Letter 16 published 20 May 2011


1966: The Second Vatican Council had just closed its doors. The Conference of Dutch Bishops produced a Nieuwe Katechismus, a "New Catechism," that elicited strong reactions in Rome. Indeed, the bishops of the Netherlands, under the inspiration of the most progressive theologians including the Flemish Dominican Edward Schillebeeckx, had not pulled any punches. No mention of the Virgin's Virginity or of the true presence of Christ in the Eucharist; doubts about original sin and the existence of angels: these were some of the novelties this book contained. They would soon rub off on all the new catechisms of Europe.

Forty-five years after this exploit, the Church of Holland seems to have reached the end of its long modernist crisis. It has to be said that the situation is catastrophic. In December of 2009, Avvenire, the Italian Conference of Bishops' publication, published an article entitled "What Is Left of Christmas in Amsterdam?" Its author disclosed that "only 7% of Catholics attend Sunday Mass" and that, by the ends of the 1960s, the number of ordained priests was already plummeting. The diocese of Breda, for instance, celebrated only three ordinations during the 1970s as dozens of priests were leaving the priesthood. Yet up until the mid-twentieth century Holland was a fertile ground for Catholicism. It provided hundreds of missionaries, specifically many disciples of Saint Damian of Molokai such as Blessed Eustáquio Van Lieshout, whom Benedict XVI beatified in June 2006.

By taking on the role of "leader of an adventurous progressivism"*, the Dutch episcopate has brought the local Church to the brink of the abyss. Still, some few hesitant signs of renewal are beginning to crop up, particularly in liturgical matters. This is the subject of this letter.


As far as the ordinary liturgy is concerned, Holland presents an uneven situation. On the one hand abuses and scandals have not disappeared--think only of the orange "Mass" proposed by priest, a fan of the national soccer team during the most recent World Cup (see the video). On the other hand, the average quality of celebrations is "within the norm"; there even is a strong current in favor of celebrating the Paul VI Mass in Latin.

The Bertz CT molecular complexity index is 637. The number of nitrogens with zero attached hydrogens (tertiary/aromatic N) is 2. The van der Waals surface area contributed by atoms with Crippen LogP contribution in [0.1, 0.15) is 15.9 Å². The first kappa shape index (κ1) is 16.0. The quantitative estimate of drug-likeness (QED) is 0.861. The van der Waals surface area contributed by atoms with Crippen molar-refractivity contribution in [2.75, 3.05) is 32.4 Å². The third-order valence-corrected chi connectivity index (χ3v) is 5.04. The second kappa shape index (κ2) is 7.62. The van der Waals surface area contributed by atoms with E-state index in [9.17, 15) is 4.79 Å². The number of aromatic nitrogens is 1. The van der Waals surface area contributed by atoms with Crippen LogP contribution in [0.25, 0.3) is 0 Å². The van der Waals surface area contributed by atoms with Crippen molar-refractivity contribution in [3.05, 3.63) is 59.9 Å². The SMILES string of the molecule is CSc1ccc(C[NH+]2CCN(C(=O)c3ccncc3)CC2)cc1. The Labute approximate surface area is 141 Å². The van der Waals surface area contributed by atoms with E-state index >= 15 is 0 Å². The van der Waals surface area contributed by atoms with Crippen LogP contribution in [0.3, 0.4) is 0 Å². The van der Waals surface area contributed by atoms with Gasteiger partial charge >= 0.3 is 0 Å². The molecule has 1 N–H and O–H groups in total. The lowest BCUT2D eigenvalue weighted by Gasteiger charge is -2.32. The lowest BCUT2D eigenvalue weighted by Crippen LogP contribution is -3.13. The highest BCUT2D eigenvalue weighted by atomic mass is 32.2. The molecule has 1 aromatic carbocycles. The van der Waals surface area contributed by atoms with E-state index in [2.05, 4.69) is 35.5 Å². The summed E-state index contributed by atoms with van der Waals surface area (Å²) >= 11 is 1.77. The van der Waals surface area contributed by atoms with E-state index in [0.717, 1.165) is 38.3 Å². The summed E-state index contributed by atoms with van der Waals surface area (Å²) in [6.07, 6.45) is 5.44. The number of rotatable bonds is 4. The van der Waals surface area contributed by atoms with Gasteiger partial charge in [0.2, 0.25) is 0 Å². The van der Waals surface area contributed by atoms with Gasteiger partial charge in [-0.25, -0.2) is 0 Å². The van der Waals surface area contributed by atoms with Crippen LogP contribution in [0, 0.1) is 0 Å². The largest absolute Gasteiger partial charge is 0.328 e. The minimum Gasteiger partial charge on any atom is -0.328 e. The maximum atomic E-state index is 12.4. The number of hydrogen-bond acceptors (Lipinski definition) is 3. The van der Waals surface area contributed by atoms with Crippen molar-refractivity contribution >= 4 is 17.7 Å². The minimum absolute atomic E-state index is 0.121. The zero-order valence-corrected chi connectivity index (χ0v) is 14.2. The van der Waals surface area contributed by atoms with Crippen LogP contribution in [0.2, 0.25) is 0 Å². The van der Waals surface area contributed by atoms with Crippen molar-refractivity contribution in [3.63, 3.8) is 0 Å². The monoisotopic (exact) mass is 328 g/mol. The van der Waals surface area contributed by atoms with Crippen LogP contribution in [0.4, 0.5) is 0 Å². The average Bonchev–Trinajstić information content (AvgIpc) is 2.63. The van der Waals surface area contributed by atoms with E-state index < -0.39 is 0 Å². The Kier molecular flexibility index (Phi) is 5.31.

The traditional liturgy, for its part, is unfortunately at a standstill--from a statistical point of view, at any rate. Indeed the Motu Proprio Summorum Pontificum has not brought about a single new weekly Sunday celebration in the whole country. Just as in 2007,the Dutch only have two diocesan Sunday Masses: one in Amsterdam at Saint Agnes' Parish, which has been entrusted to the Fraternity of Saint Peter since 2006, and the other in Utrecht, in Saint Willibrord's church, but at an inconvenient time: 5:30pm.

Of the nineteen "extraordinary" Mass venues recorded in the kingdom, only ten offer a regular celebration in full accord with Rome. Two are weekly on Sundays, four are monthly on Sunday, and four are weekly on a weekday. Of the remaining nine Mass venues, one hosts only occasional celebrations, two are FSSPX apostolates, and the other six are home to a sedevacantist group whose abiding presence proves the suffering that Dutch Catholics have had to endure during the 1965-1975 decade.

Actually a gleam of hope and rebirth comes from the seminaries. Besides the Tiltenberg seminary of the Haarlem-Amsterdam diocese, the s'Hertogenbosch (Bois-le-Duc) seminary also proposes an initiation to the practice of the extraordinary form of the Roman rite. At Sint Janscentrum (the s'Hertogenbosch seminary), whose rector seems favorably disposed towards the Motu proprio, German canonist Gero Weishaupt has been authorized to celebrate the extraordinary form thrice weekly and the seminarians are free to join him. Note, however, that according to the 2010 report of the Ecclesia Dei Delft association for the International Federation Una Voce, this rector's fidelity to the Holy Father's teachings have garnered him a lot of pressure aiming at preventing the contagion of the extraordinary form among the seminarians of the country's other dioceses.

Although one would still be hard pressed to speak of a Dutch renewal, Jack Oostveen, president of Ecclesia Dei Delft, makes an observation that is full of promise: since 2007, over thirty Dutch diocesan priests have learned to celebrate the extraordinary form. That's thirty out of 800 active diocesan priests, compared to only two parishes out of 1400 offering the extraordinary form every Sunday: a healthy margin for progress. This margin is all the stronger that, as in France, in Italy, or in the USA, more and more diocesan seminarians are contemplating living out their priestly life "in utroque usu."